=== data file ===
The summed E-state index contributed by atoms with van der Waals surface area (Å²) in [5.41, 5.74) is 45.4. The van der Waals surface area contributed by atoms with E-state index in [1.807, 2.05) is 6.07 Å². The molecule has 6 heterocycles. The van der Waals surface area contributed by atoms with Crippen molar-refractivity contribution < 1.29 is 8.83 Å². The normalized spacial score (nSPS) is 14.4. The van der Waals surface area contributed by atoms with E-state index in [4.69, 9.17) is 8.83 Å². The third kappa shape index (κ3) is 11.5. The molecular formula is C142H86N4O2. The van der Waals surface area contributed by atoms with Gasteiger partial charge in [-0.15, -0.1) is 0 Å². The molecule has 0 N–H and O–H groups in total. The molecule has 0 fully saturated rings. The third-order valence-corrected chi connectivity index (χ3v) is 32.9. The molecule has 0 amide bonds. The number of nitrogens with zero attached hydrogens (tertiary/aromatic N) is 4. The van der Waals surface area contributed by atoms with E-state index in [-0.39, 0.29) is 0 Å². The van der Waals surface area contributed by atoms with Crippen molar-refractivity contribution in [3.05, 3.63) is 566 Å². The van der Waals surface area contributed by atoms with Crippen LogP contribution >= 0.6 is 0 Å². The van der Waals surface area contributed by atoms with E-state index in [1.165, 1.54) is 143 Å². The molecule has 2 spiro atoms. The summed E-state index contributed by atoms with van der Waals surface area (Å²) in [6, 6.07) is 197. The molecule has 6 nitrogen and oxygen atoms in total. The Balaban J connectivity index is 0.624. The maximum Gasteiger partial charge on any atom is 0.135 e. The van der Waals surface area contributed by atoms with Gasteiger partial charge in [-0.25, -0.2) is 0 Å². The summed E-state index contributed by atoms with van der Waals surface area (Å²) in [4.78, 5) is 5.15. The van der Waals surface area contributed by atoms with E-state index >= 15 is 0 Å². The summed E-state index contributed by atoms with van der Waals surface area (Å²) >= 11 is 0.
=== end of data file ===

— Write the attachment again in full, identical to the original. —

The summed E-state index contributed by atoms with van der Waals surface area (Å²) in [5.41, 5.74) is 45.4. The van der Waals surface area contributed by atoms with E-state index in [1.807, 2.05) is 6.07 Å². The molecule has 6 heterocycles. The van der Waals surface area contributed by atoms with Crippen molar-refractivity contribution < 1.29 is 8.83 Å². The normalized spacial score (nSPS) is 14.4. The van der Waals surface area contributed by atoms with E-state index in [4.69, 9.17) is 8.83 Å². The third kappa shape index (κ3) is 11.5. The molecular formula is C142H86N4O2. The van der Waals surface area contributed by atoms with Gasteiger partial charge in [-0.15, -0.1) is 0 Å². The molecule has 0 N–H and O–H groups in total. The molecule has 0 fully saturated rings. The third-order valence-corrected chi connectivity index (χ3v) is 32.9. The molecule has 0 amide bonds. The number of nitrogens with zero attached hydrogens (tertiary/aromatic N) is 4. The van der Waals surface area contributed by atoms with E-state index in [-0.39, 0.29) is 0 Å². The van der Waals surface area contributed by atoms with Crippen molar-refractivity contribution in [3.05, 3.63) is 566 Å². The van der Waals surface area contributed by atoms with Crippen LogP contribution >= 0.6 is 0 Å². The van der Waals surface area contributed by atoms with E-state index in [1.165, 1.54) is 143 Å². The molecule has 2 spiro atoms. The summed E-state index contributed by atoms with van der Waals surface area (Å²) in [6, 6.07) is 197. The molecule has 6 nitrogen and oxygen atoms in total. The Balaban J connectivity index is 0.624. The maximum Gasteiger partial charge on any atom is 0.135 e. The van der Waals surface area contributed by atoms with Gasteiger partial charge in [-0.25, -0.2) is 0 Å². The summed E-state index contributed by atoms with van der Waals surface area (Å²) in [4.78, 5) is 5.15. The van der Waals surface area contributed by atoms with E-state index >= 15 is 0 Å². The summed E-state index contributed by atoms with van der Waals surface area (Å²) >= 11 is 0.